A new study found that the cruise industry spent a record $21 billion in the United States in 2014, a 16-percent increase from 2010.
The Cruise Lines International Association (CLIA)—the largest cruise industry trade association—released its 2014 Economic Impact Analysis study and revealed that the global cruise industry contributed a total of $46.09 billion into the American economy.
The 4.5 percent increase from the previous year also includes generating 373,738 cruise industry jobs in the United States which pay more than $19 billion in wages and salaries.
In addition to the increases in revenue, the CLIA study also found that more than 11 million cruise passengers embarked from United States ports in 2014. This is a record high for the industry and an 11 percent overall increase.
CLIA CEO Cindy D’Aoust released a statement on the findings of the study, saying, “The global cruise industry is a critical contributor to the U.S. economy and we see evidence of the industry’s positive effect spreading across the country. In each of the 50 states, we saw cruise lines purchasing goods or services in support of their operations, and passengers traveling for their cruise vacations. The cruise industry is thriving and making an important economic contribution.”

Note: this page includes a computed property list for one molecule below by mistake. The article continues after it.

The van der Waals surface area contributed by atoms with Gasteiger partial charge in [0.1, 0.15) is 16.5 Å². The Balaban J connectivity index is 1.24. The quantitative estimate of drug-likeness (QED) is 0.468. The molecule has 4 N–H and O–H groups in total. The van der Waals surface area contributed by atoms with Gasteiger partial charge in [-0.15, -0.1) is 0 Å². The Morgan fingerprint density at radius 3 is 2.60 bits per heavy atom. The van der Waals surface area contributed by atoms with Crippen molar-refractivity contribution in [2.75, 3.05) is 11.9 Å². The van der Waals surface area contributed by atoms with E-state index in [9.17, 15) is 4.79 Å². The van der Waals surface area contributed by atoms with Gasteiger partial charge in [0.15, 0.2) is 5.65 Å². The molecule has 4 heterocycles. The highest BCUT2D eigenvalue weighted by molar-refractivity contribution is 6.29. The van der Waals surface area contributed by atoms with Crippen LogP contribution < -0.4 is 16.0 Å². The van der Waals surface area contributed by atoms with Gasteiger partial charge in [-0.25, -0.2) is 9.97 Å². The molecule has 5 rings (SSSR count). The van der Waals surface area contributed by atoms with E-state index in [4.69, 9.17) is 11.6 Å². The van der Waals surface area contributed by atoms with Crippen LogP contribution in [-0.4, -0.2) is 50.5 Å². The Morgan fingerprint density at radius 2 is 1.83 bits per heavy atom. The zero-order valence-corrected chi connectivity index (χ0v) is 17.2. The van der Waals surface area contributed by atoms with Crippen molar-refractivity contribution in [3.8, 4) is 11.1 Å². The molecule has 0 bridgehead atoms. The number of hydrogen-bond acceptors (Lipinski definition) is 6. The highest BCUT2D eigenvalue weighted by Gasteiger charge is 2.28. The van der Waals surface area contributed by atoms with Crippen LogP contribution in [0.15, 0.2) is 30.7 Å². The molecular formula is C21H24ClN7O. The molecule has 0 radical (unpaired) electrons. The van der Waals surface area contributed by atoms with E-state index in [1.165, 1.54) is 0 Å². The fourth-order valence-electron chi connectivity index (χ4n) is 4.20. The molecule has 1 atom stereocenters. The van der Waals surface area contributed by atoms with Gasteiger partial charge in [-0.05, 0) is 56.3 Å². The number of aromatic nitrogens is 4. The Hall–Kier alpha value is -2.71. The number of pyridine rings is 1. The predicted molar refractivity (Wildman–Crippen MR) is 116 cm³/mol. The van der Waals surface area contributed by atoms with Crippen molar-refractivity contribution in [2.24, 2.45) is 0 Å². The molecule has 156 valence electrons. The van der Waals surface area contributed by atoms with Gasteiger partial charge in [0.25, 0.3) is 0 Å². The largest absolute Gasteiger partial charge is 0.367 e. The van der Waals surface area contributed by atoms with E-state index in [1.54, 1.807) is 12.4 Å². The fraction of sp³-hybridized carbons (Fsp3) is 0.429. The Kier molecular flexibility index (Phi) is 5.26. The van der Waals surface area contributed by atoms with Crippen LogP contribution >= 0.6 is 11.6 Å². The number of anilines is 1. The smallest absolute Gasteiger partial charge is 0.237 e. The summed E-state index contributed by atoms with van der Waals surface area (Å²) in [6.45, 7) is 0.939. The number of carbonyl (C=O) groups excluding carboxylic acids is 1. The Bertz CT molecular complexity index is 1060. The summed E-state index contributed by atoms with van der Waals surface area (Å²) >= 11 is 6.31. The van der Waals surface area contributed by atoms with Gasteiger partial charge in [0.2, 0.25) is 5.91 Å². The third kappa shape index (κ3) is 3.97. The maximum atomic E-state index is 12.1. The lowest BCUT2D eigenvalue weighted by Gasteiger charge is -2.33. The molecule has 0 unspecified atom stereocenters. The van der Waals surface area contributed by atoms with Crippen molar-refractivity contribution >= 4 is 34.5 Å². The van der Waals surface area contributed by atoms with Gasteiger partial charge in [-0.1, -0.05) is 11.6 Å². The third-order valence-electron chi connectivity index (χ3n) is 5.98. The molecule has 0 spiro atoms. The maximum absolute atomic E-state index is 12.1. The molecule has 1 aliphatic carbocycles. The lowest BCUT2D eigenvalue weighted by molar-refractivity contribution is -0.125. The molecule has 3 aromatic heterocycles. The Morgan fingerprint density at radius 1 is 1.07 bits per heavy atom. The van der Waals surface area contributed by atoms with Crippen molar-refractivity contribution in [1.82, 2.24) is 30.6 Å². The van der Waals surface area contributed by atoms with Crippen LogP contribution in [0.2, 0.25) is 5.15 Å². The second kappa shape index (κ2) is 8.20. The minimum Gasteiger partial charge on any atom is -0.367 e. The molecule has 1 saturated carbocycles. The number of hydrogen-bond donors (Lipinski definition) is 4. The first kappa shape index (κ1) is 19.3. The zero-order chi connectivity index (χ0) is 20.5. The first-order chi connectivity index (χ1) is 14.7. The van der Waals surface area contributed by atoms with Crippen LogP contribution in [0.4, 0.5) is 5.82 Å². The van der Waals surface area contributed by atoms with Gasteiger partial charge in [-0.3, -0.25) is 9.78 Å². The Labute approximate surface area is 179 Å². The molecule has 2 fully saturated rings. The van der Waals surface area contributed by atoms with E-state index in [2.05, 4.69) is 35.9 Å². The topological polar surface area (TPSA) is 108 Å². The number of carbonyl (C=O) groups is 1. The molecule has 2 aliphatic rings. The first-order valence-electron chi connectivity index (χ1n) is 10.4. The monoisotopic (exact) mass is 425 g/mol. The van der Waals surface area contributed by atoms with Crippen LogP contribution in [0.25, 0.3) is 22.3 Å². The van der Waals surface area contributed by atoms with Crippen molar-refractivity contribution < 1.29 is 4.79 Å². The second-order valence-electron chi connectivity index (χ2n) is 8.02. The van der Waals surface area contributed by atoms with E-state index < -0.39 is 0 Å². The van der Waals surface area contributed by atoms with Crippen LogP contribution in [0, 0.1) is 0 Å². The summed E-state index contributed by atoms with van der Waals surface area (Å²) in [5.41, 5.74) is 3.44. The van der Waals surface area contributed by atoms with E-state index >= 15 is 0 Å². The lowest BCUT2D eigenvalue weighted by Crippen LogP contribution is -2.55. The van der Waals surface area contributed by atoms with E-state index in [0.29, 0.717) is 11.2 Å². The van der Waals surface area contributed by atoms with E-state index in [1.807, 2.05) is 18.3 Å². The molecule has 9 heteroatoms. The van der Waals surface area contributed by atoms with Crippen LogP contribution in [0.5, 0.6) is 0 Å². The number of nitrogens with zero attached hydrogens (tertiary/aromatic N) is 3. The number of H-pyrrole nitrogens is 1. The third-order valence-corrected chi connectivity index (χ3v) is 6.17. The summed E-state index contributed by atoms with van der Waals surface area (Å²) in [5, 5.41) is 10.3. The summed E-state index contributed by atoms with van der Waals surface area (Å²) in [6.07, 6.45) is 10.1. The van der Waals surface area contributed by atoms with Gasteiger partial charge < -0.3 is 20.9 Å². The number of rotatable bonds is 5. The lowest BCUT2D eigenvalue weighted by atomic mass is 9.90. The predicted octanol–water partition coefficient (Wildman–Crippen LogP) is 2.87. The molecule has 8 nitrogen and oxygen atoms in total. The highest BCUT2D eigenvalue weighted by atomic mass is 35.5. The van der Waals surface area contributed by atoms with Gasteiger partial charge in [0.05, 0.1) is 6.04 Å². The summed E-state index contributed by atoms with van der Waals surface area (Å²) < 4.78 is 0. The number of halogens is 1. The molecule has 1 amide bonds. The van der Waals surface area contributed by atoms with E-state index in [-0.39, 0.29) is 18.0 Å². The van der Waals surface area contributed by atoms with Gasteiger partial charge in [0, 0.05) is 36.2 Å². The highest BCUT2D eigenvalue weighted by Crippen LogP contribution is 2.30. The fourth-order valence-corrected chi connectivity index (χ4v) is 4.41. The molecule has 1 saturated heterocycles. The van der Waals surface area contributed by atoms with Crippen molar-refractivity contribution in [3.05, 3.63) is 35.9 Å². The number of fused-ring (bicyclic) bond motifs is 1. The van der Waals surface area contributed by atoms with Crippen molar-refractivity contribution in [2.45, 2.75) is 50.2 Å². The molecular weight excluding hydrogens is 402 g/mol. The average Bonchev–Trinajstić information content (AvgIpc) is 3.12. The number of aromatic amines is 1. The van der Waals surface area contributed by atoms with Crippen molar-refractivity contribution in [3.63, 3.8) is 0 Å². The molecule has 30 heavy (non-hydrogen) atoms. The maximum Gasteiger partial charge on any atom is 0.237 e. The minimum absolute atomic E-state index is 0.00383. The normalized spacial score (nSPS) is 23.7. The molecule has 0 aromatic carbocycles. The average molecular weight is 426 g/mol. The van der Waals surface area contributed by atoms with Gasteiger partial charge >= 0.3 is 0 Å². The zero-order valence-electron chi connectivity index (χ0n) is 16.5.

The success of the cruise industry wasn’t just confined to America, either, as the demand for cruising worldwide increased 68 percent in the last decade, climbing from 13.14 million passengers in 2004 to 22.04 million passengers in 2014.
Across the world, cruise industry expenditures generated $119.9 billion in total output for 2014, which supports 939,232 full-time employees who earned an estimated $39.3 billion in income last year.
Check out a full infographic breaking down the cruise industry’s stellar performance in 2014 below. For a larger version, click here.
Infographics courtesy of CLIA